A person is not to be served alcohol while seated or standing at a gaming machine.
TAS Yes, limitations on serving gaming to people appearing to be intoxicated through the GIG voluntary code of practice.
VIC Yes, it is an offence for a venue operator to knowingly allow a person who is in a state of intoxication to play a gaming machine. The Act includes a definition of intoxication.
WA Permitted in accordance with Liquor Control Act.

Restrictions on entry
ACT     

Yes – minors and excluded persons are not permitted in gambling areas and intoxicated persons are not permitted to gamble.

Clubs are only permitted to allow members and invited guests to play gaming machines.

NSW Yes - based on age, dress, intoxication, excluded persons.
NT Minors not permitted in gaming area. No direct street access to gaming area. Patrons must first enter main licensed area before accessing gaming area.
QLD Yes – minors and excluded persons are not permitted in gambling areas (legislated).
Persons may be restricted entry at the discretion of the licensee.
SA Based on age, dress, intoxication, excluded persons.
TAS

Yes. Special employees are prohibited from allowing minors to enter or remain in a restricted gaming area. 

VIC Based on age, dress, intoxication, excluded persons.
WA Yes, Casino Control Act and Liquor Control Act. Restrictions based on age, intoxication and exclusions.

Restrictions on minors and penalties: • Venue operator • Staff • Adult supervisor
ACT      Minors are not permitted to gamble or enter gambling areas. There are penalties on licensees and persons using false identification.
NSW Yes, for all three.
NT

Minors not permitted in gaming areas.

Penalties apply to venue operator and minor.

QLD

In casinos, minors are not permitted within the licensed gaming area of the casino during operation hours.

A maximum of 100 penalty units ($100,000) for a casino operator who allows a minor within a casino.

Casino employees and casino agent who allows or does not remove a minor from the premises is liable for 40 penalty units ($4,000).

Keno operators are liable for 40 penalty units ($4000) if they allow a minor to participate in keno gaming.

In clubs and hotels, minors are not permitted to operate a gaming machine on licensed premises. Maximum penalty for minor 25 penalty units ($2,500), maximum penalty for licensee or licensee's nominee 250 penalty units ($25,000) or another person 40 penalty units ($4,000).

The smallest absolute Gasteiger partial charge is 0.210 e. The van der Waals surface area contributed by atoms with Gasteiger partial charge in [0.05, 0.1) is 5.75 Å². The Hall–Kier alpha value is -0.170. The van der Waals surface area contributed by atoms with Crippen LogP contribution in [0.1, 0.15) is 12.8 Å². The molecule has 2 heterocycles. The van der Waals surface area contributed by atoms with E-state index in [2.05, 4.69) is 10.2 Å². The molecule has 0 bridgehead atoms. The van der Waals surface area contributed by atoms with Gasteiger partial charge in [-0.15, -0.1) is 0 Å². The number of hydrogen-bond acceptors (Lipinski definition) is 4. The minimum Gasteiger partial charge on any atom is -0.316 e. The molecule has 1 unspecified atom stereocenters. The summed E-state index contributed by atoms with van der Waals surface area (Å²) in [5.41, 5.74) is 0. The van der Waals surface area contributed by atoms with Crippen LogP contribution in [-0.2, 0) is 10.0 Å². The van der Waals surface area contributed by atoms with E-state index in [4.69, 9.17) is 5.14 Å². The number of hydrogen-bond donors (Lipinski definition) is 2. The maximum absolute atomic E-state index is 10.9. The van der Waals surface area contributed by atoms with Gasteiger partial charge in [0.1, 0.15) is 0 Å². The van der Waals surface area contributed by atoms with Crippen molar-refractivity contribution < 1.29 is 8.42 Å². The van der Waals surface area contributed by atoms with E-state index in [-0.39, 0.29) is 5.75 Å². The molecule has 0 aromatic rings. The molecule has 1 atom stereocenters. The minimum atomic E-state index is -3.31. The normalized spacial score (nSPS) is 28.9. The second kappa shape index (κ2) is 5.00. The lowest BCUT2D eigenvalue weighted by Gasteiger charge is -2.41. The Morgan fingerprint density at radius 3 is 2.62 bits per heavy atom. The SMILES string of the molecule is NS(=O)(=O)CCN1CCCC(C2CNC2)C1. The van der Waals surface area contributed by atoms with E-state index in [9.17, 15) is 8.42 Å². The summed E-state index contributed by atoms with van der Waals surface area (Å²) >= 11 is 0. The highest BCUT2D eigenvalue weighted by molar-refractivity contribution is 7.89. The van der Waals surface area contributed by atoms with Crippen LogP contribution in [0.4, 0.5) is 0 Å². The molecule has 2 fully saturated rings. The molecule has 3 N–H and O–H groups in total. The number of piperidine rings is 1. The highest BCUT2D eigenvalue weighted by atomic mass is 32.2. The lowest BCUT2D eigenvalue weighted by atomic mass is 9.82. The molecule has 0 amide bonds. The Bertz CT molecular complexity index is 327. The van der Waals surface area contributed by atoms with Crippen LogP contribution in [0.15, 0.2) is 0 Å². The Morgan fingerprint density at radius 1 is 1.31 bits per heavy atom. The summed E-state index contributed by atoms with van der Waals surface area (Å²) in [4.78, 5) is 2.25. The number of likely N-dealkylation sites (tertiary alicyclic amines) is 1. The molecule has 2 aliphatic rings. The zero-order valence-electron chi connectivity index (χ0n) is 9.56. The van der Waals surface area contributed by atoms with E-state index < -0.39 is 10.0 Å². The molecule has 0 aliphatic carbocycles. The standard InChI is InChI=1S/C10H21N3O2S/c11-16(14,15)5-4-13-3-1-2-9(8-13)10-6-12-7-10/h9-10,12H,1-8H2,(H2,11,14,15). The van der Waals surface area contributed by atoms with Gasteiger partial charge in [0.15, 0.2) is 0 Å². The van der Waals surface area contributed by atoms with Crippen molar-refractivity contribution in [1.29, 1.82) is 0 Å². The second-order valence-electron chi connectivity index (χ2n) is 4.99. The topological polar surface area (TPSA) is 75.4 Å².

Penalties have increased from maximum 10 penalty units ($1,000) to 25 penalty units for a minor participating in casino or keno gaming. New penalties (25 penalty units) were introduced in October 2009 for minors who participate in lottery or wagering activities.

SA

Minors must not be employed in gaming operations, maximum penalty $10,000 or imprisonment for 6 months.

Minors are not permitted in designated gaming areas or operate a gaming machine on licensed premises. Maximum penalty for minor $2,500, maximum penalty for licensee and manager on duty $10,000.

A licensee or an approved gaming machine manager who permits a minor to enter or remain in a gaming area of the licensed premises, or to operate a gaming machine on the premises faces a maximum penalty of $20,000.

TAS

Minors must not enter or remain in a restricted area (10 penalty units). Minors must not participate in gaming (20 penalty units).

Venue operator is guilty of an offence if minor enters restricted gaming area (20 penalty units) and must not allow minor to participate in gaming (20 penalty units).

Person must not place a wager on behalf of a minor (20 penalty units).

Note: penalty units are reviewed annually in line with CPI, as from July 2008. Current value is $120.

Penalties for gaming to be aligned with those for liquor licensing following legislative amendments passed by the Tasmanian Parliament in November 2009.

VIC In 2008, the Gambling Legislation Amendment (Responsible Gambling and Other Measures Act) 2008 consolidated offences relating to gambling by minors and provided a new objective in the Gambling Regulation Act to “ensure that minors are neither encouraged to gamble nor allowed to do so”. All the new provisions, including the new objective, come into force on 1 June 2009.
WA

Yes, Casino Control Act.

Minor (under the age of 18 years) must not enter or remain in casino.

Penalty:
Licensee - $5,000
Offender - $500

Minor participating in gaming in casino

Penalty:
Licensee - $5,000
Offender - $1,000


Staff licensed
ACT      Yes, all gambling staff must be licensed.
NSW Yes, for casino  special employees – e.g. those involved in gaming, movement or change of chips or money, operation or maintenance of gaming equipment, casino security, supervision of gaming, or in managerial capacity at the casino.  After changes to the Casino Control Act in May 2010, special employees are licensed against a certificate of competency issued by the casino operator, to standards set by the Casino, Liquor and Gaming Control Authority.
NT Yes.
QLD

Yes.